“All future events are evident and visible to the eyes of the holy Manifestations.”

Celebrating the Centenary: The Master in America

Curated by Anne Perry

September 21, 1912


  1. Menon, Jonathan. “‘Abdu’l-Bahá Calls On the “Great Commoner”.” 239 Days in America, 21 Sept. 2012, https://239days.com/2012/09/21/abdul-baha-calls-on-the-great-commoner/.
  2. Ward, Allan L. 239 Days: ʻAbdu’l-Bahá’s Journey in America. Wilmette, Ill: Bahá’í Publishing Trust, 1979, 151.
  3. ’Abdu’l-Bahá, and Mirza Mahmud-i-Zarqani. Mahmúd’s Diary: The Diary of Mírzá Mahmúd-i-Zarqání Chronicling ’Abdu’l-Bahá’s Journey to America. Edited by Shirley Macias. Translated by Mohi Sobhani. Oxford: George Ronald, 1998. https://bahai-library.com/zarqani_mahmuds_diary&chapter=7#section181
  4. ʻAbduʼl-Bahá. The Promulgation of Universal Peace: Talks Delivered by ʻAbduʼl-Bahá during His Visit to the United States and Canada in 1912. Edited by Howard MacNutt. 2nd ed. Wilmette, Ill: Baháʼí Publishing Trust, 1982, 327-328. https://www.bahai.org/library/authoritative-texts/abdul-baha/promulgation-universal-peace/24#927538974

239 Days in America, Day 157: September 14, 1912 | Chicago

What’s Love Got to Do with It? 1

‘“LOVE IS FICTION,” AN article published in the Chicago Tribune on January 28, 1912, stated. “There is no such thing,” it declared. “We talk of love, we read of love, we think of love. Yet we know there really is no love.”

Edward Burnett Tylor, often credited as being the founder of cultural anthropology, wrote the Tribune article. He based his argument on his extensive research into “primitive” societies, which he viewed as the kernels of modern polities. Marriage, he believed, originated as a dowry transaction to deal with surplus cows; he didn’t think much had changed.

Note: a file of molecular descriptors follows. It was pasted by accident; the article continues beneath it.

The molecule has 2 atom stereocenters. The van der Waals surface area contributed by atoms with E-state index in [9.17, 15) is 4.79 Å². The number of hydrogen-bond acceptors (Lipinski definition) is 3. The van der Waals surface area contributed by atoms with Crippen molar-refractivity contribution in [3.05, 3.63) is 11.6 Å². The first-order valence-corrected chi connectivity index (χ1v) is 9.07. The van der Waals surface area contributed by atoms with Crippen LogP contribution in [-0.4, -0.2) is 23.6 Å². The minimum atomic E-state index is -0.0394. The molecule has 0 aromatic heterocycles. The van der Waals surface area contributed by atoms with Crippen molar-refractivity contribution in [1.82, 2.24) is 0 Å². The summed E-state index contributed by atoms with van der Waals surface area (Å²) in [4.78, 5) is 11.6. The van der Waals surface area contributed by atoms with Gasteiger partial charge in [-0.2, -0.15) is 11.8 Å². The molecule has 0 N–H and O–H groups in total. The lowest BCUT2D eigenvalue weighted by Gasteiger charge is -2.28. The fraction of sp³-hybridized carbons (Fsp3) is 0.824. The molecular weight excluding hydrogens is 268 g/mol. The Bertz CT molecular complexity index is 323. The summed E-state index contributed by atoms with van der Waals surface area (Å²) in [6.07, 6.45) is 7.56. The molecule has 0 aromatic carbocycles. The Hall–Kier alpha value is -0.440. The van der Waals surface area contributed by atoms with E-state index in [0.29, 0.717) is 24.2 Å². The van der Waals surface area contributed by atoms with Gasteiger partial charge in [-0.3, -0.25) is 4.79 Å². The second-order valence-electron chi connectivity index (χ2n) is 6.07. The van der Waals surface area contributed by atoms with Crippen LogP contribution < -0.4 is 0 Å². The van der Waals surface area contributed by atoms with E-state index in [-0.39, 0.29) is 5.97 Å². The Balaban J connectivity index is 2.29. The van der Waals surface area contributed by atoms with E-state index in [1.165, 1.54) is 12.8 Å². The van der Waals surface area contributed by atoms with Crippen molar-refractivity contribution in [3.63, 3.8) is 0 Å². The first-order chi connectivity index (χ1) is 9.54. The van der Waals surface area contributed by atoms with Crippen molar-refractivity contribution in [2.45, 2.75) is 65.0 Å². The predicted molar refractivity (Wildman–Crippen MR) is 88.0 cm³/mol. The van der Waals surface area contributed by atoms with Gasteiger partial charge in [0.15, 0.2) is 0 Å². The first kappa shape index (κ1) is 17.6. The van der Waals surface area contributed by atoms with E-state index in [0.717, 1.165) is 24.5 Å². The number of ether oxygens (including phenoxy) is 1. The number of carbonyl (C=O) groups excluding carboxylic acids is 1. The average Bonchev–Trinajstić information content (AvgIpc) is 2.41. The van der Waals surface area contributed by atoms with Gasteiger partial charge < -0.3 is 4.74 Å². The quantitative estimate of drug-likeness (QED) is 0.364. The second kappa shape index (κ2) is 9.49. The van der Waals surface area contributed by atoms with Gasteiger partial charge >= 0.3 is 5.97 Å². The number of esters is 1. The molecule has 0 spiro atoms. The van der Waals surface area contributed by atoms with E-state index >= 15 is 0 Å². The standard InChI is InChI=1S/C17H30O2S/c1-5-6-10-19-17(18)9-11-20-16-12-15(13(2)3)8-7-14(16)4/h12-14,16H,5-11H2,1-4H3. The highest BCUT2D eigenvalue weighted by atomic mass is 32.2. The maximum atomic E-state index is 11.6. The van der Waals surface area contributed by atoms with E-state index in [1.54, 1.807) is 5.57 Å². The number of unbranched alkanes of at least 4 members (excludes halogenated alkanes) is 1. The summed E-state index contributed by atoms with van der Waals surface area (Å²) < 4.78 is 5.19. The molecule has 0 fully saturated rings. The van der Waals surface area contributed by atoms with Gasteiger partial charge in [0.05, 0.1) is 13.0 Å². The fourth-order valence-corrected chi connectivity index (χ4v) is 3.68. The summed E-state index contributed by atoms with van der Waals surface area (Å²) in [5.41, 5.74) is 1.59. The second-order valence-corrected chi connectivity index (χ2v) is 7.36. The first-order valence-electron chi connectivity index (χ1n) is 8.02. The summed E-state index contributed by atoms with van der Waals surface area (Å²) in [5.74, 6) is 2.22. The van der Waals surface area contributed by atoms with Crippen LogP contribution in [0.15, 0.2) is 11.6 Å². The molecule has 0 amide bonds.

Love, in its many forms, was something ‘Abdu’l-Bahá talked about throughout his time in America. While it is, perhaps, a word more likely to be found in an anniversary card than in mainstream social discourse, and an easy one to disregard, ‘Abdu’l-Bahá set out to redefine it.

Buffalo, Chicago, Kenosha 2

On Saturday, September 14, among other things, He [‘Abdu’l-Bahá] spoke of the Covenant and later addressed the Theosophical Society.

Saturday, September 14, 1912 3

Among ‘Abdu’l-Bahá’s words were these:

“If the Blessed Perfection had not exerted Himself to raise up the Cause of God, the Cause of the Primal Point the Báb would have been completely effaced. Similarly, had it not been for the power of the Covenant after the ascension of the Ancient Beauty, it is evident what the people would have done, how they would have spent their time, like Mírzá Yahyá, taking many wives and satisfying their lusts and desires. They would have destroyed the divine standard.”

He then gave an account of the fruitless Kheiralla.

When someone remarked that the Tablet of Ishráqát [Splendors] had been translated and published in German, the Master said:

“All the affairs and conditions of the world serve the Cause of God. If they had driven me out of the United States or had refused me entry, it would have been a good thing. Opposition serves to promote the Cause of God, how much more helping the Cause accomplishes!”